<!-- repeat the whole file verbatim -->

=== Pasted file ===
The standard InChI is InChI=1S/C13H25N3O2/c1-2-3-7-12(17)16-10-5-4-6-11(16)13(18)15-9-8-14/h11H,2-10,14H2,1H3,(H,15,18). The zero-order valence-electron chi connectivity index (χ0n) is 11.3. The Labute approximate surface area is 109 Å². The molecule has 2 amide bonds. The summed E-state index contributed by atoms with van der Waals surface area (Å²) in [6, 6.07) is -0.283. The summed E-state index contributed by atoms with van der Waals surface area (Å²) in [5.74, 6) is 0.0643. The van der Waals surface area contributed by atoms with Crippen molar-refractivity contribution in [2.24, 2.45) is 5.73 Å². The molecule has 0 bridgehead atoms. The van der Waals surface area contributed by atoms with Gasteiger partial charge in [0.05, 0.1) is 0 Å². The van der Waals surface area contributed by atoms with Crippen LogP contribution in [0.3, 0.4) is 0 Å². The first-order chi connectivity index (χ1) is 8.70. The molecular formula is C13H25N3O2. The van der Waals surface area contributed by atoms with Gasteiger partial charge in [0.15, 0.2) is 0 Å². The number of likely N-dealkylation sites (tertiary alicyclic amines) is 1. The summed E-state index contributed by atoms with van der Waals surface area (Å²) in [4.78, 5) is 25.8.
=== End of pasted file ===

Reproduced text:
The standard InChI is InChI=1S/C13H25N3O2/c1-2-3-7-12(17)16-10-5-4-6-11(16)13(18)15-9-8-14/h11H,2-10,14H2,1H3,(H,15,18). The zero-order valence-electron chi connectivity index (χ0n) is 11.3. The Labute approximate surface area is 109 Å². The molecule has 2 amide bonds. The summed E-state index contributed by atoms with van der Waals surface area (Å²) in [6, 6.07) is -0.283. The summed E-state index contributed by atoms with van der Waals surface area (Å²) in [5.74, 6) is 0.0643. The van der Waals surface area contributed by atoms with Crippen molar-refractivity contribution in [2.24, 2.45) is 5.73 Å². The molecule has 0 bridgehead atoms. The van der Waals surface area contributed by atoms with Gasteiger partial charge in [0.05, 0.1) is 0 Å². The van der Waals surface area contributed by atoms with Crippen LogP contribution in [0.3, 0.4) is 0 Å². The first-order chi connectivity index (χ1) is 8.70. The molecular formula is C13H25N3O2. The van der Waals surface area contributed by atoms with Gasteiger partial charge in [0.15, 0.2) is 0 Å². The number of likely N-dealkylation sites (tertiary alicyclic amines) is 1. The summed E-state index contributed by atoms with van der Waals surface area (Å²) in [4.78, 5) is 25.8.